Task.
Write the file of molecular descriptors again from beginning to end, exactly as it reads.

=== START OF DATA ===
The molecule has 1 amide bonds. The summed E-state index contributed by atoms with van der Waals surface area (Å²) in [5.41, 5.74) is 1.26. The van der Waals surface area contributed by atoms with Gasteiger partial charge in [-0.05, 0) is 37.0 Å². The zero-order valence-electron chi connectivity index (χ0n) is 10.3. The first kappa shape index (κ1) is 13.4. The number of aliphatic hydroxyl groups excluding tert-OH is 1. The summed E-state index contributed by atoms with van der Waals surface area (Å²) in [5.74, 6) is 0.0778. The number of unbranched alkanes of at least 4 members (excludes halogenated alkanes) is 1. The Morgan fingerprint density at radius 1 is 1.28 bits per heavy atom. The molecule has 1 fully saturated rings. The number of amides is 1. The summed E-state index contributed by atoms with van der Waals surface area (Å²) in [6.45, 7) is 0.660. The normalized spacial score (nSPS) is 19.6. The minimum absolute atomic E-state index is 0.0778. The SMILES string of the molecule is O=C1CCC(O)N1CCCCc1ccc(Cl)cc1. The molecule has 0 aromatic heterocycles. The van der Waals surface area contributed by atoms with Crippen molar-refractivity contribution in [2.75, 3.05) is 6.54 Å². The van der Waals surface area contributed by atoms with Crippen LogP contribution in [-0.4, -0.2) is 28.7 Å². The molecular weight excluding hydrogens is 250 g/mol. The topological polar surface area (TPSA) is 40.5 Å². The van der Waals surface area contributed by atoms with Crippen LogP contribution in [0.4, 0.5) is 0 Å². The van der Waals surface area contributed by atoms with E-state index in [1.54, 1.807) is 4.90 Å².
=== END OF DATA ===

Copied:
The molecule has 1 amide bonds. The summed E-state index contributed by atoms with van der Waals surface area (Å²) in [5.41, 5.74) is 1.26. The van der Waals surface area contributed by atoms with Gasteiger partial charge in [-0.05, 0) is 37.0 Å². The zero-order valence-electron chi connectivity index (χ0n) is 10.3. The first kappa shape index (κ1) is 13.4. The number of aliphatic hydroxyl groups excluding tert-OH is 1. The summed E-state index contributed by atoms with van der Waals surface area (Å²) in [5.74, 6) is 0.0778. The number of unbranched alkanes of at least 4 members (excludes halogenated alkanes) is 1. The Morgan fingerprint density at radius 1 is 1.28 bits per heavy atom. The molecule has 1 fully saturated rings. The number of amides is 1. The summed E-state index contributed by atoms with van der Waals surface area (Å²) in [6.45, 7) is 0.660. The normalized spacial score (nSPS) is 19.6. The minimum absolute atomic E-state index is 0.0778. The SMILES string of the molecule is O=C1CCC(O)N1CCCCc1ccc(Cl)cc1. The molecule has 0 aromatic heterocycles. The van der Waals surface area contributed by atoms with Crippen molar-refractivity contribution in [2.75, 3.05) is 6.54 Å². The van der Waals surface area contributed by atoms with Crippen LogP contribution in [-0.4, -0.2) is 28.7 Å². The molecular weight excluding hydrogens is 250 g/mol. The topological polar surface area (TPSA) is 40.5 Å². The van der Waals surface area contributed by atoms with Crippen LogP contribution in [0.4, 0.5) is 0 Å². The van der Waals surface area contributed by atoms with E-state index in [1.54, 1.807) is 4.90 Å².